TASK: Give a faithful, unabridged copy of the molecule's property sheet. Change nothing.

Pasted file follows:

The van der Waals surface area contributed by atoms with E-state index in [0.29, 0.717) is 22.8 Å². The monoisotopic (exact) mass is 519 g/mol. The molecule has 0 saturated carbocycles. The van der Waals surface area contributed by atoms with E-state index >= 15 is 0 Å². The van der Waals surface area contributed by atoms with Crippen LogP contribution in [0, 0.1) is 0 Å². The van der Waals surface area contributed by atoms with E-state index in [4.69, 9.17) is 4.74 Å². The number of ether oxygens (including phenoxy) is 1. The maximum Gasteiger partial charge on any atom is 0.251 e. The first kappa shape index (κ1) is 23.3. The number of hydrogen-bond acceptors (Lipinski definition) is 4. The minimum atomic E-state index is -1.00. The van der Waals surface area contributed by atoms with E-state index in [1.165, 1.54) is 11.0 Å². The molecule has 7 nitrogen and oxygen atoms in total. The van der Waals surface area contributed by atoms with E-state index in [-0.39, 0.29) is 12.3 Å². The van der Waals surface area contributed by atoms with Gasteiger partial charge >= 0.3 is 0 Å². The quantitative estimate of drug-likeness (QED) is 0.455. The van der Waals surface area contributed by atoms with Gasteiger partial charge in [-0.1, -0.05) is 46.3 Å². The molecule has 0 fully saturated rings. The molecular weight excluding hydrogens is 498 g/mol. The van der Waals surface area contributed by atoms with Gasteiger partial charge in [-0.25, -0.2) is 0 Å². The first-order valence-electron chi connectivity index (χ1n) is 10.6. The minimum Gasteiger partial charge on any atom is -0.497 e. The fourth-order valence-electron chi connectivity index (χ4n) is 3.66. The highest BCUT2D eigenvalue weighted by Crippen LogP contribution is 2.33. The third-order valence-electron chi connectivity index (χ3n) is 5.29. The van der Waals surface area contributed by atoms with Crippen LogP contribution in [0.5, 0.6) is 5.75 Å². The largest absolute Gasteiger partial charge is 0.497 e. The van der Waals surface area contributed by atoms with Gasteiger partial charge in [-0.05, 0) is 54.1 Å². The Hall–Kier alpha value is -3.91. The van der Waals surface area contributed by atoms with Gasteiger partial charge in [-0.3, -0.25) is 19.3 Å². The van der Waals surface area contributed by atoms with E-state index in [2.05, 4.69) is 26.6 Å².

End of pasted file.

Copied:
The van der Waals surface area contributed by atoms with E-state index in [0.29, 0.717) is 22.8 Å². The monoisotopic (exact) mass is 519 g/mol. The molecule has 0 saturated carbocycles. The van der Waals surface area contributed by atoms with E-state index >= 15 is 0 Å². The van der Waals surface area contributed by atoms with Crippen LogP contribution in [0, 0.1) is 0 Å². The van der Waals surface area contributed by atoms with E-state index in [4.69, 9.17) is 4.74 Å². The number of ether oxygens (including phenoxy) is 1. The maximum Gasteiger partial charge on any atom is 0.251 e. The first kappa shape index (κ1) is 23.3. The number of hydrogen-bond acceptors (Lipinski definition) is 4. The minimum atomic E-state index is -1.00. The van der Waals surface area contributed by atoms with E-state index in [1.165, 1.54) is 11.0 Å². The molecule has 7 nitrogen and oxygen atoms in total. The van der Waals surface area contributed by atoms with E-state index in [-0.39, 0.29) is 12.3 Å². The van der Waals surface area contributed by atoms with Gasteiger partial charge >= 0.3 is 0 Å². The quantitative estimate of drug-likeness (QED) is 0.455. The van der Waals surface area contributed by atoms with Gasteiger partial charge in [-0.1, -0.05) is 46.3 Å². The molecule has 0 fully saturated rings. The molecular weight excluding hydrogens is 498 g/mol. The van der Waals surface area contributed by atoms with Gasteiger partial charge in [-0.25, -0.2) is 0 Å². The first-order valence-electron chi connectivity index (χ1n) is 10.6. The minimum Gasteiger partial charge on any atom is -0.497 e. The fourth-order valence-electron chi connectivity index (χ4n) is 3.66. The highest BCUT2D eigenvalue weighted by Crippen LogP contribution is 2.33. The third-order valence-electron chi connectivity index (χ3n) is 5.29. The van der Waals surface area contributed by atoms with Crippen LogP contribution in [0.5, 0.6) is 5.75 Å². The largest absolute Gasteiger partial charge is 0.497 e. The van der Waals surface area contributed by atoms with Gasteiger partial charge in [-0.05, 0) is 54.1 Å². The Hall–Kier alpha value is -3.91. The van der Waals surface area contributed by atoms with Gasteiger partial charge in [-0.3, -0.25) is 19.3 Å². The van der Waals surface area contributed by atoms with E-state index in [2.05, 4.69) is 26.6 Å².